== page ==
by Fred McMillin
for September 4, 1998


Winery of the Week

No-Flaw Pecota


The Robert Pecota Winery makes rich, meaty, well-structured wines, offering excellent value.

...The Wine Regions of America, Baxevanis

The Robert Pecota Winery north of Calistoga in the Napa Valley is a steady producer of rich, ripe Sauvignon Blanc and sturdy Cabernet Sauvignon.

...Wine Atlas of California, Thompson


1970's—Robert Pecota learns about every nook and cranny of the Napa Valley during his decade with Beringer as grape purchaser, vineyard manager, public relations pinch-hitter, etc. ...Leon Adams, James Halliday

1973—Robert and wife Susan buy a 40-acre Petite Sirah vineyard "tucked in at the foot of Mt. St. Helena...some of the Napa Valley's northernmost acreage." They start replanting with Cab and Sauvignon Blanc. ...Robert Pecota, Leon Adams

1978—The Beringer years are over and their new winery is completed.

1982—Later, critic Anthony Dias Blue will give the '82 Pecota Cabernet Sauvignon three stars, describing it as "rich, deep, lush, lovely."


1984—A banner year. Daughter Kara (today a major, very charming figure in the enterprise) graduates from high school. The first Cab from the estate "Kara's Vineyard" is vinified. And, Robert Lawrence Balzer writes in California Wines that Pecota wines are "addressed to the true connoisseur. From California to Singapore they are all collector's choices."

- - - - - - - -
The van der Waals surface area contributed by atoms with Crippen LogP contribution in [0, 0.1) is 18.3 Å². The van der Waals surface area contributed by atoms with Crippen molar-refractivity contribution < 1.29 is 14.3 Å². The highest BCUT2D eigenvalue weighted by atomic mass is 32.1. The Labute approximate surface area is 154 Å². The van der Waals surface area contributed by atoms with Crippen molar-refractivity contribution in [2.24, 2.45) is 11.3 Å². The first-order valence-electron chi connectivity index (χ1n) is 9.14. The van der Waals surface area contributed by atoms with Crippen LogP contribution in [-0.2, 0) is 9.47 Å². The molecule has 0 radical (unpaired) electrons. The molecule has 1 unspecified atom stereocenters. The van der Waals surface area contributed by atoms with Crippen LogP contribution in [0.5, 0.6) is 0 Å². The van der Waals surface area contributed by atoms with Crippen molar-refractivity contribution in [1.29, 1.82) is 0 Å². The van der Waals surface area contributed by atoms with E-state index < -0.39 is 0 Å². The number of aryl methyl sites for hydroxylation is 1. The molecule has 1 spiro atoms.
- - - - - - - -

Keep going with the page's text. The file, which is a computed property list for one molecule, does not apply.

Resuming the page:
1998—My tasters were delighted with the 1995 Kara's Vineyard Cab and gave it a resounding EXCELLENT rating. $25.

Just the Facts

Robert Pecota Winery, Calistoga, CA.
Principal Wines—In addition to the above, see the May 11, 1998 WineDay, " Martin's Magic" about the Pecota Chenin Blanc. Also, for years the winery's dessert Muscat has won honors at my tastings, as described in the Jan. 28, 1998 WineDay, " A Muscat to Remember."
Annual Capacity—30,000 case range
Contact—Kara Pecota Dunn, (707) 942-6625


The winery address is Calistoga. Is it a word from the language of the Wappo Indians, sole inhabitants of the Napa Valley as late as 1800? NO! Because of its hot springs, the Spanish had named it "hot water", Agua Caliente. A Mormon pioneer, Sam Brannan, decided to make it a fashionable spa like Saratoga in New York State. However, in publicly announcing Saratoga of California, the words came out "Calistoga." The name stuck.

About the Writer

Fred McMillin, a veteran wine writer, has taught wine history for 30 years on three continents. He currently teaches wine courses at San Francisco State and San Francisco City College and is Northern California Editor for American Wine on the Web. In 1995, the Academy of Wine Communications honored Fred with one of only 22 Certificates of Commendation awarded to American wine writers.



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